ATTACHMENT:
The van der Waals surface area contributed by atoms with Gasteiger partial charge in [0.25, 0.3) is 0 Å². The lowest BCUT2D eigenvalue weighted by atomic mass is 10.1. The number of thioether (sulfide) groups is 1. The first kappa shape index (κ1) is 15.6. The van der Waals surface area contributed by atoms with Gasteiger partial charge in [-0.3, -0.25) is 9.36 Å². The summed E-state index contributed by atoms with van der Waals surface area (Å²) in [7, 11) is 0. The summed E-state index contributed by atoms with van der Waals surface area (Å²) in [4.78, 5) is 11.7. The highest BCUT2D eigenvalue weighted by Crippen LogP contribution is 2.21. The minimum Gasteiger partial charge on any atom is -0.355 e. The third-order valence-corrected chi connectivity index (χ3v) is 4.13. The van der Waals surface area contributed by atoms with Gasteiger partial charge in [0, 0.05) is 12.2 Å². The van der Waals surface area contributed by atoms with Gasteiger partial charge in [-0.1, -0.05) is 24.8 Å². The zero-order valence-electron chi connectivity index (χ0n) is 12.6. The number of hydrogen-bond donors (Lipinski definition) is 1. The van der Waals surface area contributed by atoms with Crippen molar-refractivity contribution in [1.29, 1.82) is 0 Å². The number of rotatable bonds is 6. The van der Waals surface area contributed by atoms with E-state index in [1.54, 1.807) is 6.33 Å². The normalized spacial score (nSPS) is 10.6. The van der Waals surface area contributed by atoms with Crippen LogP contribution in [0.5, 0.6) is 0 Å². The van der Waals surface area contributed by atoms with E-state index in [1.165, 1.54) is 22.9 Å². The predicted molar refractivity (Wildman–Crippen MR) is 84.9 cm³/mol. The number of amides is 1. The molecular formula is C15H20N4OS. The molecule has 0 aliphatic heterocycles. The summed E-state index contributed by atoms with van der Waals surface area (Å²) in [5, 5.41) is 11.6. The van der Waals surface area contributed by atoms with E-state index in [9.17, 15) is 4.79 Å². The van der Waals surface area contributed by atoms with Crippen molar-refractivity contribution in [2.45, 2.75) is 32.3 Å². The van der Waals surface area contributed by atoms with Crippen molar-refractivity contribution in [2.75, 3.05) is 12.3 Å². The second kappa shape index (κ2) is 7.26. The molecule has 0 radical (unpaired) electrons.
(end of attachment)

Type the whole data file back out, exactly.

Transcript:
The van der Waals surface area contributed by atoms with Gasteiger partial charge in [0.25, 0.3) is 0 Å². The lowest BCUT2D eigenvalue weighted by atomic mass is 10.1. The number of thioether (sulfide) groups is 1. The first kappa shape index (κ1) is 15.6. The van der Waals surface area contributed by atoms with Gasteiger partial charge in [-0.3, -0.25) is 9.36 Å². The summed E-state index contributed by atoms with van der Waals surface area (Å²) in [7, 11) is 0. The summed E-state index contributed by atoms with van der Waals surface area (Å²) in [4.78, 5) is 11.7. The highest BCUT2D eigenvalue weighted by Crippen LogP contribution is 2.21. The minimum Gasteiger partial charge on any atom is -0.355 e. The third-order valence-corrected chi connectivity index (χ3v) is 4.13. The van der Waals surface area contributed by atoms with Gasteiger partial charge in [0, 0.05) is 12.2 Å². The van der Waals surface area contributed by atoms with Gasteiger partial charge in [-0.1, -0.05) is 24.8 Å². The zero-order valence-electron chi connectivity index (χ0n) is 12.6. The number of hydrogen-bond donors (Lipinski definition) is 1. The van der Waals surface area contributed by atoms with Crippen molar-refractivity contribution in [1.29, 1.82) is 0 Å². The number of rotatable bonds is 6. The van der Waals surface area contributed by atoms with E-state index in [1.54, 1.807) is 6.33 Å². The normalized spacial score (nSPS) is 10.6. The van der Waals surface area contributed by atoms with Crippen LogP contribution in [0.5, 0.6) is 0 Å². The van der Waals surface area contributed by atoms with E-state index in [1.165, 1.54) is 22.9 Å². The predicted molar refractivity (Wildman–Crippen MR) is 84.9 cm³/mol. The number of amides is 1. The molecular formula is C15H20N4OS. The molecule has 0 aliphatic heterocycles. The summed E-state index contributed by atoms with van der Waals surface area (Å²) in [5, 5.41) is 11.6. The van der Waals surface area contributed by atoms with E-state index in [9.17, 15) is 4.79 Å². The van der Waals surface area contributed by atoms with Crippen molar-refractivity contribution in [2.45, 2.75) is 32.3 Å². The van der Waals surface area contributed by atoms with Crippen molar-refractivity contribution in [2.75, 3.05) is 12.3 Å². The second kappa shape index (κ2) is 7.26. The molecule has 0 radical (unpaired) electrons.